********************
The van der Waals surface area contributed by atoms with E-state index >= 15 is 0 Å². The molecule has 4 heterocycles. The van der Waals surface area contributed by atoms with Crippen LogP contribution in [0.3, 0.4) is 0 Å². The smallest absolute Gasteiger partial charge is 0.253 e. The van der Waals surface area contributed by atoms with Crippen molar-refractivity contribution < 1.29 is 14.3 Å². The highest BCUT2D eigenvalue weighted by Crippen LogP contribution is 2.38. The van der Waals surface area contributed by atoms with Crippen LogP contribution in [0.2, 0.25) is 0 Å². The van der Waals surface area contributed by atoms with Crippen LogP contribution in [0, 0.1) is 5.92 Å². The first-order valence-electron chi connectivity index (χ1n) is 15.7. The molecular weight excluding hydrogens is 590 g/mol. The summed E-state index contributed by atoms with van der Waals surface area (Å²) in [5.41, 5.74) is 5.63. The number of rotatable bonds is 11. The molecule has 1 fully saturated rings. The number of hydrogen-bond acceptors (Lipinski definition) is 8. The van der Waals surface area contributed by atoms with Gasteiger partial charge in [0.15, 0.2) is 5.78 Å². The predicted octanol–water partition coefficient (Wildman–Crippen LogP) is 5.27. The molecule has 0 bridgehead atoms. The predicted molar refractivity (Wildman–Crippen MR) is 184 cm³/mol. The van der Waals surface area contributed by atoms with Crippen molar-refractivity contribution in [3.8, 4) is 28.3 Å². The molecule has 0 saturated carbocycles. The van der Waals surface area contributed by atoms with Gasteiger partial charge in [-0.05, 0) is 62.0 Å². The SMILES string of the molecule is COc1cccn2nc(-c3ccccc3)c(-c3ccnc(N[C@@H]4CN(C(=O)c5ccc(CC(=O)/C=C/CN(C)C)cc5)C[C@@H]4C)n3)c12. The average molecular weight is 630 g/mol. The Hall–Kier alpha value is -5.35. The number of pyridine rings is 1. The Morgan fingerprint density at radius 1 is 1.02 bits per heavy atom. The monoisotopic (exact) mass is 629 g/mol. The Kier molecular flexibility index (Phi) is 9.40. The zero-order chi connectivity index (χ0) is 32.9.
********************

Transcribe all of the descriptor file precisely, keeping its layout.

The van der Waals surface area contributed by atoms with E-state index >= 15 is 0 Å². The molecule has 4 heterocycles. The van der Waals surface area contributed by atoms with Crippen LogP contribution in [0.3, 0.4) is 0 Å². The smallest absolute Gasteiger partial charge is 0.253 e. The van der Waals surface area contributed by atoms with Crippen molar-refractivity contribution < 1.29 is 14.3 Å². The highest BCUT2D eigenvalue weighted by Crippen LogP contribution is 2.38. The van der Waals surface area contributed by atoms with Crippen LogP contribution in [0.2, 0.25) is 0 Å². The van der Waals surface area contributed by atoms with Crippen LogP contribution in [0, 0.1) is 5.92 Å². The first-order valence-electron chi connectivity index (χ1n) is 15.7. The molecular weight excluding hydrogens is 590 g/mol. The summed E-state index contributed by atoms with van der Waals surface area (Å²) in [5.41, 5.74) is 5.63. The number of rotatable bonds is 11. The molecule has 1 fully saturated rings. The number of hydrogen-bond acceptors (Lipinski definition) is 8. The van der Waals surface area contributed by atoms with Gasteiger partial charge in [0.15, 0.2) is 5.78 Å². The predicted octanol–water partition coefficient (Wildman–Crippen LogP) is 5.27. The molecule has 0 bridgehead atoms. The predicted molar refractivity (Wildman–Crippen MR) is 184 cm³/mol. The van der Waals surface area contributed by atoms with Crippen molar-refractivity contribution in [3.8, 4) is 28.3 Å². The molecule has 0 saturated carbocycles. The van der Waals surface area contributed by atoms with Gasteiger partial charge in [-0.05, 0) is 62.0 Å². The SMILES string of the molecule is COc1cccn2nc(-c3ccccc3)c(-c3ccnc(N[C@@H]4CN(C(=O)c5ccc(CC(=O)/C=C/CN(C)C)cc5)C[C@@H]4C)n3)c12. The average molecular weight is 630 g/mol. The Hall–Kier alpha value is -5.35. The number of pyridine rings is 1. The Morgan fingerprint density at radius 1 is 1.02 bits per heavy atom. The monoisotopic (exact) mass is 629 g/mol. The Kier molecular flexibility index (Phi) is 9.40. The zero-order chi connectivity index (χ0) is 32.9.